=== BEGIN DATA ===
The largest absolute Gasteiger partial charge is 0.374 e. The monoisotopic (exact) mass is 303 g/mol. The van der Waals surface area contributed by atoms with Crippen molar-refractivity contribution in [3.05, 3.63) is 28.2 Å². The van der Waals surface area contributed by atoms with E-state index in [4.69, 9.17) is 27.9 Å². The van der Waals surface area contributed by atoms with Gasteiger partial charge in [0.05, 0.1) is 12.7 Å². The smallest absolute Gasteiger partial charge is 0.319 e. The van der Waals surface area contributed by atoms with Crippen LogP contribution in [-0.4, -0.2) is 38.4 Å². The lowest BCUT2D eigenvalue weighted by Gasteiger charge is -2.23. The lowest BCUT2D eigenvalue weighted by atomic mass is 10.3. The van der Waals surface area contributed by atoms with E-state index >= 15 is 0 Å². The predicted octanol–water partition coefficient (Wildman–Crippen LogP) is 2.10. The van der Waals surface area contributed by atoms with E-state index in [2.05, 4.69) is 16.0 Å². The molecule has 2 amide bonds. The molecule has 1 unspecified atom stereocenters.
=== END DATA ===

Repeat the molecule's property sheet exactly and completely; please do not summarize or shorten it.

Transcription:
The largest absolute Gasteiger partial charge is 0.374 e. The monoisotopic (exact) mass is 303 g/mol. The van der Waals surface area contributed by atoms with Crippen molar-refractivity contribution in [3.05, 3.63) is 28.2 Å². The van der Waals surface area contributed by atoms with E-state index in [4.69, 9.17) is 27.9 Å². The van der Waals surface area contributed by atoms with Gasteiger partial charge in [0.05, 0.1) is 12.7 Å². The smallest absolute Gasteiger partial charge is 0.319 e. The van der Waals surface area contributed by atoms with Crippen LogP contribution in [-0.4, -0.2) is 38.4 Å². The lowest BCUT2D eigenvalue weighted by Gasteiger charge is -2.23. The lowest BCUT2D eigenvalue weighted by atomic mass is 10.3. The van der Waals surface area contributed by atoms with E-state index >= 15 is 0 Å². The predicted octanol–water partition coefficient (Wildman–Crippen LogP) is 2.10. The van der Waals surface area contributed by atoms with E-state index in [2.05, 4.69) is 16.0 Å². The molecule has 2 amide bonds. The molecule has 1 unspecified atom stereocenters.